Home furnaces work overtime in chill|
|The frigid conditions are making home heating systems work overtime, and that’s leading to some extra hours for furnace technicians and city firefighters as well.|
According to Dan Jahnke of City Gas Company, and Antigo Fire Chief Jon Petroskey, the long spell of below-zero temperatures is taxing heating systems and leading to technical and safety concerns.
“Furnaces are running a lot,” Jahnke said. “And with the high-efficiency models being used today, if the vents get buried in the snow, the unit will not work.”
Jahnke said that there are several vents that homeowners should check. Most know to keep the exhaust pipe clear of the snow, but the gas meter must also be dug out, since it contains a vent that regulates the natural gas pressure going into the system.
“They can’t be buried in the snow,” Jahnke said. “They need to breath to work properly. Otherwise, it can malfunction and put too high a pressure into your home, which would blow out the pilot lights.”
From a safety standpoint, a poorly operating system—or one with a cracked heat exchanger—can lead to a build-up of carbon monoxide within a home, and that can be deadly.
“We always get an increase in carbon monoxide calls during cold weather,” Petroskey said.
State statutes require all homes to have carbon monoxide detectors, vital to detect the colorless, odorless gas that can build up within a home.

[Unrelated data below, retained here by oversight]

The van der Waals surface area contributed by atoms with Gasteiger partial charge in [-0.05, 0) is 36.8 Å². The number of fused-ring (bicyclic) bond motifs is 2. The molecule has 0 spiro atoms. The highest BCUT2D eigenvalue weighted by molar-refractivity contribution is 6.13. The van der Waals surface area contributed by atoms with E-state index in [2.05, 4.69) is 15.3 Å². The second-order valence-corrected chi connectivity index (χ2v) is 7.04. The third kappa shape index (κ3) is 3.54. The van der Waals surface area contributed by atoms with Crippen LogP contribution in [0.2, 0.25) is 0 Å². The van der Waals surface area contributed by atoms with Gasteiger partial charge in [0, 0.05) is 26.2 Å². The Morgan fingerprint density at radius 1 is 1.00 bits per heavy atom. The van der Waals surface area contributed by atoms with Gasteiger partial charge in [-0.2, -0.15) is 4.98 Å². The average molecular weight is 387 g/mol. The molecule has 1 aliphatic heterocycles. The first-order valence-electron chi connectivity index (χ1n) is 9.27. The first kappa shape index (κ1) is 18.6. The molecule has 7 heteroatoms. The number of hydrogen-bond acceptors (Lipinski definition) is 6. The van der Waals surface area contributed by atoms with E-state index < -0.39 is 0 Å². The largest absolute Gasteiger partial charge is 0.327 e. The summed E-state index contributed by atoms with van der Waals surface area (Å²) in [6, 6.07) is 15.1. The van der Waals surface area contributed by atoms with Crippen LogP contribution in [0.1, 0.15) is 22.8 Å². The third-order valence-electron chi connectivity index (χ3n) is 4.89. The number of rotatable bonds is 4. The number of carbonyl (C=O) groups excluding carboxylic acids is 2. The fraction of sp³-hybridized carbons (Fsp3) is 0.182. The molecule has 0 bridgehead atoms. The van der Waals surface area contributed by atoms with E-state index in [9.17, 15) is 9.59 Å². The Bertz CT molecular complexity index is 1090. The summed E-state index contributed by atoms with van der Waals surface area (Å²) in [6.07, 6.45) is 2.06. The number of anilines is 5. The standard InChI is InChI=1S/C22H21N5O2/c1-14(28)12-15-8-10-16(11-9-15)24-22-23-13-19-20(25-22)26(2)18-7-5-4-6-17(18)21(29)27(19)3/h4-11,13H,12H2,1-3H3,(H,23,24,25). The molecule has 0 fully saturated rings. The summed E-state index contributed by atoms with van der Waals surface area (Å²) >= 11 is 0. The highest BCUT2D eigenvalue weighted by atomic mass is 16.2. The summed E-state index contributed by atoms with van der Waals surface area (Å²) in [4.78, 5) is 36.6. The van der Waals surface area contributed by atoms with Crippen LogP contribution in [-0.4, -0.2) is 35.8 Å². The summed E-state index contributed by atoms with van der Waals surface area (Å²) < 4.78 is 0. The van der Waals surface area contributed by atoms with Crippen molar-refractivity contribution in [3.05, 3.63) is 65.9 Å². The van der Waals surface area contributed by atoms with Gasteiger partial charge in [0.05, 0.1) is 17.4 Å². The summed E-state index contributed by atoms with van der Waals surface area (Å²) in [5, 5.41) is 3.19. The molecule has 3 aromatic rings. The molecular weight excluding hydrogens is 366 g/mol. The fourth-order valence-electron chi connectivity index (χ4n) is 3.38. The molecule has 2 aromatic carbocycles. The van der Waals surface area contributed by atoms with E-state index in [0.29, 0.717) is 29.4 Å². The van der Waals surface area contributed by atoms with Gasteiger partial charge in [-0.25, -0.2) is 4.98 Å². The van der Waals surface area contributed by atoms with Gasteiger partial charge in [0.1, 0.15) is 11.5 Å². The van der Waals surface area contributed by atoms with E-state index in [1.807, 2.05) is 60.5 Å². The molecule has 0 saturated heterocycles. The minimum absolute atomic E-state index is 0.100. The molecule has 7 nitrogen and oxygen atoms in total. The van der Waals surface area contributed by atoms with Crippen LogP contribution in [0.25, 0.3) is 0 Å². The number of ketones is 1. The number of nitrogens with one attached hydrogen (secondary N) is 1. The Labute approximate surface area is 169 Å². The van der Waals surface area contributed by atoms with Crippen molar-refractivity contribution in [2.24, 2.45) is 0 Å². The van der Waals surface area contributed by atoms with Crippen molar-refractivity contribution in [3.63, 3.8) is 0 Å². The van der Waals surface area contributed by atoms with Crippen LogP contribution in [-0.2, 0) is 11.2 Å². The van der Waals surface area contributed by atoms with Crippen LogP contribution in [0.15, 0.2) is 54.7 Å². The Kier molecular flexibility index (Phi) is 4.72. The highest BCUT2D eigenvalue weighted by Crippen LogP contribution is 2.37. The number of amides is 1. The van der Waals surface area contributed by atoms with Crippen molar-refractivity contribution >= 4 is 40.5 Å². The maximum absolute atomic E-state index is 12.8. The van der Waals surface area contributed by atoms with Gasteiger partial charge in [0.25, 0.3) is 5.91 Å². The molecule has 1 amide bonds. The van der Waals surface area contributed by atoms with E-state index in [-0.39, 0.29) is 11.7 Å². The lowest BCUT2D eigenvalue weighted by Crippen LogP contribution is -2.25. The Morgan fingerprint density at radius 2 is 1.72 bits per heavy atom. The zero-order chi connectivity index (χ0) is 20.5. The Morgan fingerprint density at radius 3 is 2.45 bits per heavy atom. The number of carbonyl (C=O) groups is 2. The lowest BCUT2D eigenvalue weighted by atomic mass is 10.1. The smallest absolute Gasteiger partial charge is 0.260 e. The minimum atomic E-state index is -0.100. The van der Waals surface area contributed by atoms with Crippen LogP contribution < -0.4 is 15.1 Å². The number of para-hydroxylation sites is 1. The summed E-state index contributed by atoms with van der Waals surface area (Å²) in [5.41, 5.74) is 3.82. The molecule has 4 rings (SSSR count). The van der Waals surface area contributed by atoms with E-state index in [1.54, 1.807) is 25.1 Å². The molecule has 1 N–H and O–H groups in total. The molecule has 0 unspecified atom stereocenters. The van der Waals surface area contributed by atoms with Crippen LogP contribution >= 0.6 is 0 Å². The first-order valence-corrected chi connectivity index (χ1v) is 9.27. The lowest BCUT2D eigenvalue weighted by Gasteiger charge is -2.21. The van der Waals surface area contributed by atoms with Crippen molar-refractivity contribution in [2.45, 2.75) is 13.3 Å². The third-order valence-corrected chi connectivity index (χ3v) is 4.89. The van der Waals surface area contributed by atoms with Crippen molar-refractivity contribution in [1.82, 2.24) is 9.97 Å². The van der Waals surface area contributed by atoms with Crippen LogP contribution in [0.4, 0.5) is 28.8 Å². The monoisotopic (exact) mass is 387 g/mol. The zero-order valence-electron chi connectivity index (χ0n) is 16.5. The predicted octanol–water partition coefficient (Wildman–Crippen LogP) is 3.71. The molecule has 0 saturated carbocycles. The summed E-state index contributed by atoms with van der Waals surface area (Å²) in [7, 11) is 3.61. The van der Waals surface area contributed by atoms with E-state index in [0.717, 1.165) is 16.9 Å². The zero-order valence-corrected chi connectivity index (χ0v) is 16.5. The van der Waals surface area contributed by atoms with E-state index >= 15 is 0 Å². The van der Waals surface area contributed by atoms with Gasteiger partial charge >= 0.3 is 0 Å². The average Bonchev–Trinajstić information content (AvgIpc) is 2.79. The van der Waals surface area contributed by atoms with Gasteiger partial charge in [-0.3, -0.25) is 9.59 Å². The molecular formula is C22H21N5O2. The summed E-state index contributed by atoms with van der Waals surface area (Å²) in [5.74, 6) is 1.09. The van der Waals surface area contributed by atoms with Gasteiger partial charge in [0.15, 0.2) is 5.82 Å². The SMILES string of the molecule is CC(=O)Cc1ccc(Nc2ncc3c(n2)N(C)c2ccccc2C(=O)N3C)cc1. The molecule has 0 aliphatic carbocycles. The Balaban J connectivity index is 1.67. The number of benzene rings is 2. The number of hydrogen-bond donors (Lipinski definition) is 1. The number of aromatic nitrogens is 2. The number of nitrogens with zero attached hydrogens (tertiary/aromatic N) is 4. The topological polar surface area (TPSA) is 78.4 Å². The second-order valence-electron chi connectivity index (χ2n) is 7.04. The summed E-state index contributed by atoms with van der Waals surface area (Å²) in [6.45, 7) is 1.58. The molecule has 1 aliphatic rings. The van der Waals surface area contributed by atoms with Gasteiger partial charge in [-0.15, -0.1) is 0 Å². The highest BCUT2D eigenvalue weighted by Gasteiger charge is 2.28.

Symptoms of carbon monoxide poisoning include sleepiness, headache, nausea and confusion, and it’s nothing to take lightly, Petroskey said. He urged those whose detectors are sounding, or who are experiencing symptoms, to call 9-1-1 and exit the home immediately.
There are other heating concerns as well, Jahnke said. With what he called a “record sent-out” of gas, the company has been fielding calls about furnace problems that they usually refer to heating contractors. Issues such as burned out ignitors are becoming common.
Jahnke warned customers about using the increasingly popular ventless heaters—which are designed for garages, workshops and sheds—in the home. The heaters recirculate air from within a room, not relying on an outside source, and as that air supply becomes exhausted, improper combustion can result.
“Ventless heaters are not allowed in homes on the City Gas system,” he said.
Meanwhile, the cold weather is creating concerns for homeowners even with perfectly working furnaces and clear vents.
Record amounts of natural gas are being burned for heat and electricity — and it’s so cold that drillers are struggling to produce enough to keep up with the high demand.
Friday, the price rose within a whisper of $5 per 1,000 cubic feet, the highest level since June 2010. It’s gained 25 percent in the past two weeks.
Natural gas is used by half the nation’s households for heating, making it the most important heating fuel.
Natural gas and electric customers are sure to see somewhat higher rates in the coming months, but shouldn’t experience sharp increases because natural gas and electric utilities often employ financial strategies that protect residential customers from price spikes.
Dan Jahnke of City Gas Company makes sure a high-efficient furnace vent and meter are free of snow.
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